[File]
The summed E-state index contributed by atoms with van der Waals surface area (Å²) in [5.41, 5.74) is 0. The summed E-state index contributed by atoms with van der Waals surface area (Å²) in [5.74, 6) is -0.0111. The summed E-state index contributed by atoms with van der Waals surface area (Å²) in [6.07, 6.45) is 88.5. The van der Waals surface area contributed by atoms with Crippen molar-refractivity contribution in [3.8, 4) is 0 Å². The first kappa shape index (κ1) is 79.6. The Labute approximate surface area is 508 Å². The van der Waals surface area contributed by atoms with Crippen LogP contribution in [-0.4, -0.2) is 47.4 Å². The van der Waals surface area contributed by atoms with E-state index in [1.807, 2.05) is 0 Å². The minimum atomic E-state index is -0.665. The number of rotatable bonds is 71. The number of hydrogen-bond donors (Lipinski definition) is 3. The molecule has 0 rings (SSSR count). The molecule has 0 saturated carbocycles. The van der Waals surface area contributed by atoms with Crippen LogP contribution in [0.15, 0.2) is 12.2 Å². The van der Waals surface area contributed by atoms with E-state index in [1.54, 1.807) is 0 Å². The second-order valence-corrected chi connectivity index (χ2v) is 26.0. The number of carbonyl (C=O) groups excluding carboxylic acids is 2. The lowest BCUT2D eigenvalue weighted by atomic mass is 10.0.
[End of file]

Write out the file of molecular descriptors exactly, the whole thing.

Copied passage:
The summed E-state index contributed by atoms with van der Waals surface area (Å²) in [5.41, 5.74) is 0. The summed E-state index contributed by atoms with van der Waals surface area (Å²) in [5.74, 6) is -0.0111. The summed E-state index contributed by atoms with van der Waals surface area (Å²) in [6.07, 6.45) is 88.5. The van der Waals surface area contributed by atoms with Crippen molar-refractivity contribution in [3.8, 4) is 0 Å². The first kappa shape index (κ1) is 79.6. The Labute approximate surface area is 508 Å². The van der Waals surface area contributed by atoms with Crippen LogP contribution in [-0.4, -0.2) is 47.4 Å². The van der Waals surface area contributed by atoms with E-state index in [1.807, 2.05) is 0 Å². The minimum atomic E-state index is -0.665. The number of rotatable bonds is 71. The number of hydrogen-bond donors (Lipinski definition) is 3. The molecule has 0 rings (SSSR count). The molecule has 0 saturated carbocycles. The van der Waals surface area contributed by atoms with Crippen LogP contribution in [0.15, 0.2) is 12.2 Å². The van der Waals surface area contributed by atoms with E-state index in [1.54, 1.807) is 0 Å². The second-order valence-corrected chi connectivity index (χ2v) is 26.0. The number of carbonyl (C=O) groups excluding carboxylic acids is 2. The lowest BCUT2D eigenvalue weighted by atomic mass is 10.0.